Do people buy new trades right now? They can if they go to the right places and they're very selective. Junior and senior shares should have a nice rally along with the metals themselves this fall. Those rallies should hold through the fall cycle, probably into November. There may be some dips in the middle, but with all these other things happening, it won't amount to a hill of beans.

In a bull market, a severe bull market, which I think we're going to see this fall, physical prices will go up most in the first cycle. Selective share prices move more gradually. People want to take profits when they make them, but I think a mid-cycle fall pullback will be modest and then go sideways before resuming the rally again. So, all in all, it should be a pretty good fall. It would certainly be much improved over the terrible sell-off we've just experienced. Keep in mind tax-loss selling will further sell down already beaten down juniors. Many will be gone for good as the best rise in new rallies, gradually.

TGR: But if the dollar's going to break sometime before the 15th of January and we expect that to correlate to a radical adjustment in the stock market, wouldn't those junior and senior shares move down in January?

RW: Yes, they would but we don't know if that's going to happen. The chances are much higher of that happening now than they were before. On the other hand, people could hang on to those investments despite the fact that the stock indexes are going to come down. Everybody's got a different definition of what makes a crash. I think a market crash is more than 500 or 600 points—it's closer to 1,000 points. On the charts we see the S&P 500 and the Dow selling down in chunks, which will be fairly large, but is that a crash? I don't know. We're going to go down in steps and stairs. I think it can be gradual and take place over several months and, barring any absolute disintegration with the dollar and bonds, I think it's just going to be a normal recession probably evolving slowly into a depression.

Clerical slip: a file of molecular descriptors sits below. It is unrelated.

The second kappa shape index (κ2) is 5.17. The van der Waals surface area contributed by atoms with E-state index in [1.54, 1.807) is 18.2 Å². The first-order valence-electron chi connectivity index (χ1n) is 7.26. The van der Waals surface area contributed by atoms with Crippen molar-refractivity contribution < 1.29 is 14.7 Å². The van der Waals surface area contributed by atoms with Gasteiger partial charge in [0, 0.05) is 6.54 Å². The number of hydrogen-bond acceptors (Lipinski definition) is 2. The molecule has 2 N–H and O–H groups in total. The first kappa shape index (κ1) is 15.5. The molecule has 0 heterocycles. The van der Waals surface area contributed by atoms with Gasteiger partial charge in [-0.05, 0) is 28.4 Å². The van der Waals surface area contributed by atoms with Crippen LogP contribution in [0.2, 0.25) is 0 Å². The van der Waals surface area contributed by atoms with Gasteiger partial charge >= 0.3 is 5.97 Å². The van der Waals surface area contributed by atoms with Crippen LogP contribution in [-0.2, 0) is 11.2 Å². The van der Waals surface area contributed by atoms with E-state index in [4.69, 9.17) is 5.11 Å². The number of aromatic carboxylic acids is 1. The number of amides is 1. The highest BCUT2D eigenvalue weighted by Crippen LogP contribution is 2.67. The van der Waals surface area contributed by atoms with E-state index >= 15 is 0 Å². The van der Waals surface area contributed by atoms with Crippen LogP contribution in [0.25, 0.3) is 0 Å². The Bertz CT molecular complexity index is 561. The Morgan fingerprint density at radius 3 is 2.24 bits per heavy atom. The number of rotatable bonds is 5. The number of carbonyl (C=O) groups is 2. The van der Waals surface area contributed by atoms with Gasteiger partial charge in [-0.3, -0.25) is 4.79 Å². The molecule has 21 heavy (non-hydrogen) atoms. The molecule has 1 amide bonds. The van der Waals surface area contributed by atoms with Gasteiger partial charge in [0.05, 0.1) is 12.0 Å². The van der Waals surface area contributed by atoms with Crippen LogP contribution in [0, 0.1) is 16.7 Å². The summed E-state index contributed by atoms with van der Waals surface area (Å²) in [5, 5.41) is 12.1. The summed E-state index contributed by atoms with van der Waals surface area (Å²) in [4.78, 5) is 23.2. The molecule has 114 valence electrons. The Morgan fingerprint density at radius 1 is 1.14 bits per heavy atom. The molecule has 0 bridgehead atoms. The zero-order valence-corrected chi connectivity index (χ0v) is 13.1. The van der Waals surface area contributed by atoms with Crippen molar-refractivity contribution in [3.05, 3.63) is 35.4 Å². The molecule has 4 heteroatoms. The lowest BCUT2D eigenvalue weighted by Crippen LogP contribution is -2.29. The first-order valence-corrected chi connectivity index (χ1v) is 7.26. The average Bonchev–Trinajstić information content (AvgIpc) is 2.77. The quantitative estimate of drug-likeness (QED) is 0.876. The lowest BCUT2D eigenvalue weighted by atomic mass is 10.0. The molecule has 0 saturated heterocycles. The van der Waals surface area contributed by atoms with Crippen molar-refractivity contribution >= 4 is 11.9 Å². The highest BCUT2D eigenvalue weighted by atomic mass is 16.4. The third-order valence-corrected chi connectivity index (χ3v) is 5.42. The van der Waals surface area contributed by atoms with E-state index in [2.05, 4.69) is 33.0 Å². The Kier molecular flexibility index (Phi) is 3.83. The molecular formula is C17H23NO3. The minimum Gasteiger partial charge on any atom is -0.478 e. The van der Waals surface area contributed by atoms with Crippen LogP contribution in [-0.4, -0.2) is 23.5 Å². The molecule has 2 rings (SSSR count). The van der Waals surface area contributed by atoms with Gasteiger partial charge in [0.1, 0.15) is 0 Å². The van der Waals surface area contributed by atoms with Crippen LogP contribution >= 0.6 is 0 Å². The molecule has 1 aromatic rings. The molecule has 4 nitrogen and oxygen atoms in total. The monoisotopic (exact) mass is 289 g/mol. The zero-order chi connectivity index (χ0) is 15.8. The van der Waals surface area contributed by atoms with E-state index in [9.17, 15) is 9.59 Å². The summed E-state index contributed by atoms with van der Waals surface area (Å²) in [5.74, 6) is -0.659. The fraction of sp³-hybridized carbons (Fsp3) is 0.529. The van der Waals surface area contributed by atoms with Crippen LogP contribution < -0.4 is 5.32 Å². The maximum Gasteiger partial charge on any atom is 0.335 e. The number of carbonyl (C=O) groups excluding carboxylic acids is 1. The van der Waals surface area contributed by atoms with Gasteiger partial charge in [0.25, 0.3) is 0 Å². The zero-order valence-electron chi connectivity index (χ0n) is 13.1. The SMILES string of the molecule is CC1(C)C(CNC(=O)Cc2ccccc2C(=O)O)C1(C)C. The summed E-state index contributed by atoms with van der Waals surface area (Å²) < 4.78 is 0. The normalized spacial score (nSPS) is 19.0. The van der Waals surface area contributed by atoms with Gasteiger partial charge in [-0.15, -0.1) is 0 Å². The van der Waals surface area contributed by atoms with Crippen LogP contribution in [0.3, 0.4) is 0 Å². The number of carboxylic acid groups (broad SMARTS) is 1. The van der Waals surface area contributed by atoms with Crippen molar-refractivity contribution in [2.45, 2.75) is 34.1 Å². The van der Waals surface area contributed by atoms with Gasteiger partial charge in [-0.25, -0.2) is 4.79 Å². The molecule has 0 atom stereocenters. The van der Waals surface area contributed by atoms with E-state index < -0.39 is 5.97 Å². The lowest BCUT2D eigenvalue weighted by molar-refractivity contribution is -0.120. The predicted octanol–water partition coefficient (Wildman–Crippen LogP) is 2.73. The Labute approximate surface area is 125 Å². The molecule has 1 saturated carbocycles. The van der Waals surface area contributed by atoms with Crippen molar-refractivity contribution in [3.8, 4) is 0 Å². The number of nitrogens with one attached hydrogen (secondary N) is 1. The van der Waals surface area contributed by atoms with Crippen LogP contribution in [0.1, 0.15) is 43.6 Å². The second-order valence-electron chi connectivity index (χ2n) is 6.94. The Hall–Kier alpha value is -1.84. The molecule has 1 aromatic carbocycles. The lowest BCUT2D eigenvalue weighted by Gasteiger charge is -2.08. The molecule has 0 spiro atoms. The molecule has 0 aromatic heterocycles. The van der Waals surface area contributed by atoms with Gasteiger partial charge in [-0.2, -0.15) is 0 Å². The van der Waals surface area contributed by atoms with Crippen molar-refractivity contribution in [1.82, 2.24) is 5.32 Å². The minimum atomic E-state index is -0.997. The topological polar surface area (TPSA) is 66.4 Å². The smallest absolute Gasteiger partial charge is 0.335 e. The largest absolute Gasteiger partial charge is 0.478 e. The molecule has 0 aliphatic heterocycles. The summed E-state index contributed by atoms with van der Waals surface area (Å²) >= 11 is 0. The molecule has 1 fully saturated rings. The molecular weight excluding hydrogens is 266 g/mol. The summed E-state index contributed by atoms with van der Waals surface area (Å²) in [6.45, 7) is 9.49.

TGR: If the dollar does break on January 15th, would that throw us into a depression?

RW: I think it could. There's no question in my mind that we're in a deep recession right now and our government does not acknowledge that at all. Neither do Wall Street and the media. Because of spin and jawboning, none of the major nations will admit being into a recession or even the beginnings of one. Very soon, this will change as worse things appear in the news.

TGR: If the American public understood, we'd be in a different place right now.

RW: We sure would. You can trace a lot of what's happening now back to the crash of the NASDAQ in 2000. If Greenspan had handled that better, we wouldn't be where we are now. We wouldn't have a lot of the derivatives that have been written since then on real estate. Real estate derivatives are the crux of the problem. Tom Donlan, who writes the Op Ed page in Barron's every week, had a good solution many months ago. He said the fastest way out of this is to let housing crash. Let foreclosed homes go back to the banks. Let the system flush itself out quickly.

Mr. Donlan told us prices would go back to where they belong and then we could start over. If our leaders had taken his advice, we would have been beyond these problems of today. Instead, they kept trying to glue the whole mess back together and it's not working. It's been proven before that prolonging financial agony is not a solution. It only makes it more severe over longer time spans. There was a little known and very short depression in the USA in 1920-1921 lasting roughly only 18 months. While that one was very bad, our government let it alone and the healing process was swift. Currently, the new bailout game only extends the correction cycle and the severity of all these problems.

TGR: Do you have some stock recommendations for these turbulent times?